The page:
News Release > Spotlights > Aging Society: Wisdom, Insights, and Solutions

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    Aging Society: Wisdom, Insights, and Solutions

    On January 17, 2013, Professor RajataRajatanavin, President of Mahidol University, presided over a seminar entitled Hospice and Grief Counseling for Love Ones of Terminally Illed Patients. This seminar is a preparation for the establishment of the Center for Comprehensive Care of the Elderly and Hospice. The center will be constructed on a 100 rais donated piece of land in HuaHin. It will be the first facility of its kind in Thailand.

    Thailand is rapidly becoming an aging society. Despite advances in medical science, an increasing number of patients become terminally ill from chronic diseases such as cancers, kidney diseases, heart diseases, and AIDS. Many of these patients suffer from aggressive treatments that often do not respect their dignity nor improve their quality of life. A concept of Hospice and Palliative Care has therefore been introduced as an alternative for caring of these patients. Rather than focusing on prolonging life, hospice aims to optimize the peace and comfort during the final stage of life and to prepare patients and their loved ones for death with respect and dignity.

    Since hospice is not yet a familiar concept in Thai society, Mahidol University invited leaders in the field to share knowledge and experience in this seminar. The panelists included PraPaponpatJiradhammo (abbot of WatKhumpramong), Dr. SriveingPirojkul (Srinagarind Hospital, KhonKaen University), KhunPetchladaSeangjitsiriroj (BudNet) and Marion Wilson-Gruzalski.

    PraPaponpatJiradhammo founded ArokayasaneWatKkhumpramong or Cancer Hospice Center. He shared the experiences of caring for 3000 – 4000 patients over the past 8 years, which involve a very hard work. The center uses herbal medicines whose effectiveness has been supported by research evidences. The center is a nonprofit organization offering free-of-charge care. So far the temple spent over 100 millions baths using donation from generous and faithful public. There is a network of social workers and volunteers from within and outside Thailand who offer their time and services to the center. The abbot added that "the hospice work must be heart-to-heart not money-to-money. Every effort must start with faith. Once the public understands the intention and sees the work, everything will fall into place."

    Dr. SriveingPirojkul explained that Thailand has advance medical technology. However, there is a wide knowledge gap in the care of terminally ill patients. Most medical curriculum does not include training in hospice or palliative care. Most physicians and nurses do not feel competent in caring for dying patients. Few health workers truly understand the factors required for proper health care at the final stage of life. Furthermore, hospice and palliative care are not currently covered by the universal coverage scheme. She suggested that the first priority is to advocate for hospice care as an essential component of the health system. Training is crucial to ensure that the human resource for health at every level acquires proper understanding of the care for dying patients.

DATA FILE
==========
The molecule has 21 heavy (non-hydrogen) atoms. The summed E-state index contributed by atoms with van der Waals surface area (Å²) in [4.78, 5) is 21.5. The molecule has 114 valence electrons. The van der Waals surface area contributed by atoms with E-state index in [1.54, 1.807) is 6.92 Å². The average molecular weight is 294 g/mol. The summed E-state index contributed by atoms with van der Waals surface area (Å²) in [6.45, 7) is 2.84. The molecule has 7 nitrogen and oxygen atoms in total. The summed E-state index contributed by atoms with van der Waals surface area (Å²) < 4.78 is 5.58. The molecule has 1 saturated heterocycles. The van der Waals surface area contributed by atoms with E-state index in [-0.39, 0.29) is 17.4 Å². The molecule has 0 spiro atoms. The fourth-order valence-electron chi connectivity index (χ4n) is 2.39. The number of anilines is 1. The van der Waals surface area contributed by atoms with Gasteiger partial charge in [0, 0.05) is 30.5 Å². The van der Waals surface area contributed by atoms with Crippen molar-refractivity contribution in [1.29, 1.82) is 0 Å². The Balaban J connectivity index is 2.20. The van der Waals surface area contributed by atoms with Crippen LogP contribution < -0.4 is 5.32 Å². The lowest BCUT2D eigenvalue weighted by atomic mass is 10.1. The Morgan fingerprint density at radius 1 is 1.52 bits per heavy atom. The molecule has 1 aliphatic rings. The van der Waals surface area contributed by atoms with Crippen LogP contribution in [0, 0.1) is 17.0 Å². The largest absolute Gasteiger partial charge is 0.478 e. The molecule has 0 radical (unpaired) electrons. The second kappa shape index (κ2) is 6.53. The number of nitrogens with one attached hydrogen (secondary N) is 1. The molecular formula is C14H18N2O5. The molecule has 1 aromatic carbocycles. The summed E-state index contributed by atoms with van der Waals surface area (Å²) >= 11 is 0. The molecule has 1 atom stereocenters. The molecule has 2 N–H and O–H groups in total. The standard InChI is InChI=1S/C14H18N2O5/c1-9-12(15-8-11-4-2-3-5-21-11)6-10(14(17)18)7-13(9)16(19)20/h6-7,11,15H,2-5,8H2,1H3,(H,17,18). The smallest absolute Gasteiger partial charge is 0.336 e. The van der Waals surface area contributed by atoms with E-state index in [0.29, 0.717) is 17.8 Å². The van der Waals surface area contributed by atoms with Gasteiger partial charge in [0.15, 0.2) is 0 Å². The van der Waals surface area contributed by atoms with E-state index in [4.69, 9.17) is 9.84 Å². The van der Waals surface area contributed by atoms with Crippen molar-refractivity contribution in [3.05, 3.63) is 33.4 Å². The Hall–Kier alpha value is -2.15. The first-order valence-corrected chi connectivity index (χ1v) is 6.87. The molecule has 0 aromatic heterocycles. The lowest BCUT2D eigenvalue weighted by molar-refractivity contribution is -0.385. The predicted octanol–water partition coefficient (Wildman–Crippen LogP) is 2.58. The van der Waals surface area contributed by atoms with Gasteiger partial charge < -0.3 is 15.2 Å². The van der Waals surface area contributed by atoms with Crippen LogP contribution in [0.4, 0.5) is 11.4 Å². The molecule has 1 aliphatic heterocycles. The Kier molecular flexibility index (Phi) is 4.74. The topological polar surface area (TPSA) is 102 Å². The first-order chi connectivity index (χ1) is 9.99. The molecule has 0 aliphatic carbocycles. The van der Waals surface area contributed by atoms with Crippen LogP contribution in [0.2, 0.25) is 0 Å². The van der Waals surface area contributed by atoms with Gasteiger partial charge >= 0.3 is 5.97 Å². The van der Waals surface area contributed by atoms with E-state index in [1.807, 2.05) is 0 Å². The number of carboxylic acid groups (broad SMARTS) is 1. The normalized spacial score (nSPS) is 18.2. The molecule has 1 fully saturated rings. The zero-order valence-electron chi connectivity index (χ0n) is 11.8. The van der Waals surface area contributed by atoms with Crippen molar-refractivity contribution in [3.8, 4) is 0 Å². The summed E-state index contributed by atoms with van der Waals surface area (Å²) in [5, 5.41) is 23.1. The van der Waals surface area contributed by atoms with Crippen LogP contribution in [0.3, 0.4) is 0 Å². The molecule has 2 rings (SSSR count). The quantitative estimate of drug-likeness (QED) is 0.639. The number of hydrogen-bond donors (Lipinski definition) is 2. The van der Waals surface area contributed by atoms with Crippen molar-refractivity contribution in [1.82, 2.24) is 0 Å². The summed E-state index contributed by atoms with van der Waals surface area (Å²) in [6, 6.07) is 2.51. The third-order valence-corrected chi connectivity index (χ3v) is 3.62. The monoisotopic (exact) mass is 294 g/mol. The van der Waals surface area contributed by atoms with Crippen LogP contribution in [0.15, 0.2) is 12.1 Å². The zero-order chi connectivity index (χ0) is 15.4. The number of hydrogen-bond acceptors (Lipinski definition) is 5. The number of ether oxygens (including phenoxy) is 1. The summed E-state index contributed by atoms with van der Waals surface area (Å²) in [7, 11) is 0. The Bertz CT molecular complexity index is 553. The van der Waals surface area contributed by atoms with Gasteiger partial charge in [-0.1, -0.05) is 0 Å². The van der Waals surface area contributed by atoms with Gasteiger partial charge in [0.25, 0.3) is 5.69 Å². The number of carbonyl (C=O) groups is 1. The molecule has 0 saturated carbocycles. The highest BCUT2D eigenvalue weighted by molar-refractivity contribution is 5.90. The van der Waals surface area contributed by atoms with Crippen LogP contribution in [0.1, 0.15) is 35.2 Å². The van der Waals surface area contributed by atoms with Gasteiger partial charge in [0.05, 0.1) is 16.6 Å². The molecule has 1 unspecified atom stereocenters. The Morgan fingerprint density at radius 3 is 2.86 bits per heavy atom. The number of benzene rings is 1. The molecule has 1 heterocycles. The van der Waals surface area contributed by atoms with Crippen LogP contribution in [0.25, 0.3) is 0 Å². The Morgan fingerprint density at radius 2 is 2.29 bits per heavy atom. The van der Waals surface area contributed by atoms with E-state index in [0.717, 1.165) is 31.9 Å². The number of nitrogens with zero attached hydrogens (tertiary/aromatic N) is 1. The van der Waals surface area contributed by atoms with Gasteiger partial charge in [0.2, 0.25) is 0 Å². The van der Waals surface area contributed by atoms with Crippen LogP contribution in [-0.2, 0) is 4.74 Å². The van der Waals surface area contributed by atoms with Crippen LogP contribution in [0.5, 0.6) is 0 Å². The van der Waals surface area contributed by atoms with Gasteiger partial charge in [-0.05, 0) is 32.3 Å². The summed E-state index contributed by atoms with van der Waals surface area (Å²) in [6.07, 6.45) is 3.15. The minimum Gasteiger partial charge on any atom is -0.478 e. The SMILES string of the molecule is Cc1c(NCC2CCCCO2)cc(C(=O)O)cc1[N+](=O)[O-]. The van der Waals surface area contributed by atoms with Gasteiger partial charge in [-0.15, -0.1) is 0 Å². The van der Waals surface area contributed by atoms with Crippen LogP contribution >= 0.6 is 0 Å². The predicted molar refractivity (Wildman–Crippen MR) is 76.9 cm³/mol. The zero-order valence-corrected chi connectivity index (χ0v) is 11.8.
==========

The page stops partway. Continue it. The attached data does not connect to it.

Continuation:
KhunPetchladaSeangjitsiriroj stated that volunteers are important components in hospice care. Every volunteers, be it students, nurses, general public, or monks, need to understand the importance of active listening. Most people believed that caring for the dying is about teaching and giving advices. However, it is essential to realize that different people have different needs. One must carefully listen first to understand true patient's needs. Only then can one provide the optimal care at the right timing.

    Marion Wilson-Gruzalski lost two young daughters. Her son also died at the age of 15 from gas explosion. She said that death is the greatest teacher. The Buddha sees aging, sickness and death as a natural shared experiences by all being. She personally understands death to be a door to heaven. When she asked herself, what is the meaning of life, she discovered that death holds the ultimate truth. Several years later, she realized that the Buddha nature is to be here and now. This is dhamma. Working with dying patients awakens the realization that the essence of life is to live in the present moment.